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dc.contributor.authorZari Rukundo, Godfrey
dc.contributor.authorBurani, Aluonzi
dc.contributor.authorKasozi, Jannat
dc.contributor.authorKirimuhuzya, Claude
dc.contributor.authorOdongo, Charles
dc.contributor.authorMwesigwa, Catherine
dc.contributor.authorByona, Wycliff
dc.contributor.authorKiguli, Sarah
dc.date.accessioned2021-12-17T10:54:23Z
dc.date.available2021-12-17T10:54:23Z
dc.date.issued2016
dc.identifier.citationRukundo, G. Z., Burani, A., Kasozi, J., Kirimuhuzya, C., Odongo, C., Mwesigwa, C., ... & Kiguli, S. (2016). Near-peer mentorship for undergraduate training in Ugandan medical schools: views of undergraduate students. Pan African Medical Journal, 23(1). doi:10.11604/pamj.2016.23.200.7691en_US
dc.identifier.issn1937- 8688
dc.identifier.other10.11604/pamj.2016.23.200.7691
dc.identifier.urihttps://nru.uncst.go.ug/xmlui/handle/123456789/715
dc.description.abstractMasters Students are major stakeholders in undergraduate medical education but their contribution has not been documented in Uganda. The aim of the study was to explore and document views and experiences of undergraduate students regarding the role of masters students as educators in four Ugandan medical schools. Methods: This was a cross-sectional descriptive study using qualitative data collection methods. Eight Focus Group Discussions were conducted among eighty one selected preclinical and clinical students in the consortium of four Ugandan medical schools: Mbarara University of Science and Technology, Makerere College of Health Sciences, Gulu University and Kampala International University, Western Campus. Data analysis was done using thematic analysis. Participants' privacy and confidentiality were respected and participant identifiers were not included in data analysis. Results: Undergraduate students from all the medical schools viewed the involvement of master's students as very important. Frequent contact between masters and undergraduate students was reported as an important factor in undergraduate students' motivation and learning. Despite the useful contribution, master' students face numerous challenges like heavy workload and conflicting priorities. Conclusion: According to undergraduate students in Ugandan medical schools, involvement of master's students in the teaching and learning of undergraduate students is both useful and challenging to masters and undergraduate students. Masters students provide peer mentorship to the undergraduate students. The senior educators are still needed to do their work and also to support the master's students in their teaching role.en_US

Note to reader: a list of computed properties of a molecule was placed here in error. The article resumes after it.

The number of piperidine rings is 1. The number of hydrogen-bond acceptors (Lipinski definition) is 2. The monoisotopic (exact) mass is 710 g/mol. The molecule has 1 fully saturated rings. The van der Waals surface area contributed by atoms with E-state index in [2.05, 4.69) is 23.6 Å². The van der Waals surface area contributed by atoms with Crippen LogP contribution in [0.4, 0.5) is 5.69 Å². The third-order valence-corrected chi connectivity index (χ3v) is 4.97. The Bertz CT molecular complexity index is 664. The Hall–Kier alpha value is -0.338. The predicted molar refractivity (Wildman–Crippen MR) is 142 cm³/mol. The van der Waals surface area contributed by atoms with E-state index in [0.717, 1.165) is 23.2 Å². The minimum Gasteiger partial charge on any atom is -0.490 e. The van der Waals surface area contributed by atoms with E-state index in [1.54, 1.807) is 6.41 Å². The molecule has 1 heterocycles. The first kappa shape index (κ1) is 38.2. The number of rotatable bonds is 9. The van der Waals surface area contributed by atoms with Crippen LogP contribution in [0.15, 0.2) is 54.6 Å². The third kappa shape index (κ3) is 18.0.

dc.language.isoenen_US
dc.publisherPan African Medical Journalen_US
dc.subjectUndergraduate medical educationen_US
dc.subjectNear peer mentorshipen_US
dc.subjectUgandan medical educationen_US
dc.titleNear-peer mentorship for undergraduate training in Ugandan medical schools: views of undergraduate studentsen_US
dc.typeArticleen_US


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